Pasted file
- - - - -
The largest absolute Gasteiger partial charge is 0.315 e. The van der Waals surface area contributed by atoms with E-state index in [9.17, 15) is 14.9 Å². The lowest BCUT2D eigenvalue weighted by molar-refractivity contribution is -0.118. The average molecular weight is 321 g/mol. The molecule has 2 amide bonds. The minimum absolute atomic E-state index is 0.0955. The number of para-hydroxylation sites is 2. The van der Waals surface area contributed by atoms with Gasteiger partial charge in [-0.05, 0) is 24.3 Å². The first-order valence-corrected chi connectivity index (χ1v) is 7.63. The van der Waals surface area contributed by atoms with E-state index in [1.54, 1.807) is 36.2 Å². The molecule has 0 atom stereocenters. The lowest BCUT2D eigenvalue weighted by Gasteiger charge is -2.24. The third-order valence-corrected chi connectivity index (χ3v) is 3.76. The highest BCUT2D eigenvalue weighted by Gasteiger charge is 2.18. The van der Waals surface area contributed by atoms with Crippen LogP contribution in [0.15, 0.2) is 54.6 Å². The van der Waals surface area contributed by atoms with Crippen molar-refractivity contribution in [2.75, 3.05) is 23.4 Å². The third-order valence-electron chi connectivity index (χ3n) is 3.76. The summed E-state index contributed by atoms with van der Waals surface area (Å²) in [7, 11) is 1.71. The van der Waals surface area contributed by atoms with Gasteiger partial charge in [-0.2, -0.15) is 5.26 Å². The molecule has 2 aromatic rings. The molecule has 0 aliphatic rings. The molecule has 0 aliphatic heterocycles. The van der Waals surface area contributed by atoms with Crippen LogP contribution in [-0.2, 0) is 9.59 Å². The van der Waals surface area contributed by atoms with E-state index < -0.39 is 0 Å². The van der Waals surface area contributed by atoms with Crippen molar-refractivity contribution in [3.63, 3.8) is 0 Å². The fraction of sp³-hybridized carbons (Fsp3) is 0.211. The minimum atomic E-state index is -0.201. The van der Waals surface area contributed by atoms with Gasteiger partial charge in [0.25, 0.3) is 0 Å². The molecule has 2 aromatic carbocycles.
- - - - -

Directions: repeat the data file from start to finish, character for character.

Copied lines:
The largest absolute Gasteiger partial charge is 0.315 e. The van der Waals surface area contributed by atoms with E-state index in [9.17, 15) is 14.9 Å². The lowest BCUT2D eigenvalue weighted by molar-refractivity contribution is -0.118. The average molecular weight is 321 g/mol. The molecule has 2 amide bonds. The minimum absolute atomic E-state index is 0.0955. The number of para-hydroxylation sites is 2. The van der Waals surface area contributed by atoms with Gasteiger partial charge in [-0.05, 0) is 24.3 Å². The first-order valence-corrected chi connectivity index (χ1v) is 7.63. The van der Waals surface area contributed by atoms with E-state index in [1.54, 1.807) is 36.2 Å². The molecule has 0 atom stereocenters. The lowest BCUT2D eigenvalue weighted by Gasteiger charge is -2.24. The third-order valence-corrected chi connectivity index (χ3v) is 3.76. The highest BCUT2D eigenvalue weighted by Gasteiger charge is 2.18. The van der Waals surface area contributed by atoms with Crippen LogP contribution in [0.15, 0.2) is 54.6 Å². The van der Waals surface area contributed by atoms with Crippen molar-refractivity contribution in [2.75, 3.05) is 23.4 Å². The third-order valence-electron chi connectivity index (χ3n) is 3.76. The summed E-state index contributed by atoms with van der Waals surface area (Å²) in [7, 11) is 1.71. The van der Waals surface area contributed by atoms with Gasteiger partial charge in [-0.2, -0.15) is 5.26 Å². The molecule has 2 aromatic rings. The molecule has 0 aliphatic rings. The molecule has 0 aliphatic heterocycles. The van der Waals surface area contributed by atoms with Crippen LogP contribution in [-0.2, 0) is 9.59 Å². The van der Waals surface area contributed by atoms with E-state index < -0.39 is 0 Å². The van der Waals surface area contributed by atoms with Crippen molar-refractivity contribution in [3.63, 3.8) is 0 Å². The fraction of sp³-hybridized carbons (Fsp3) is 0.211. The minimum atomic E-state index is -0.201. The van der Waals surface area contributed by atoms with Gasteiger partial charge in [0.25, 0.3) is 0 Å². The molecule has 2 aromatic carbocycles.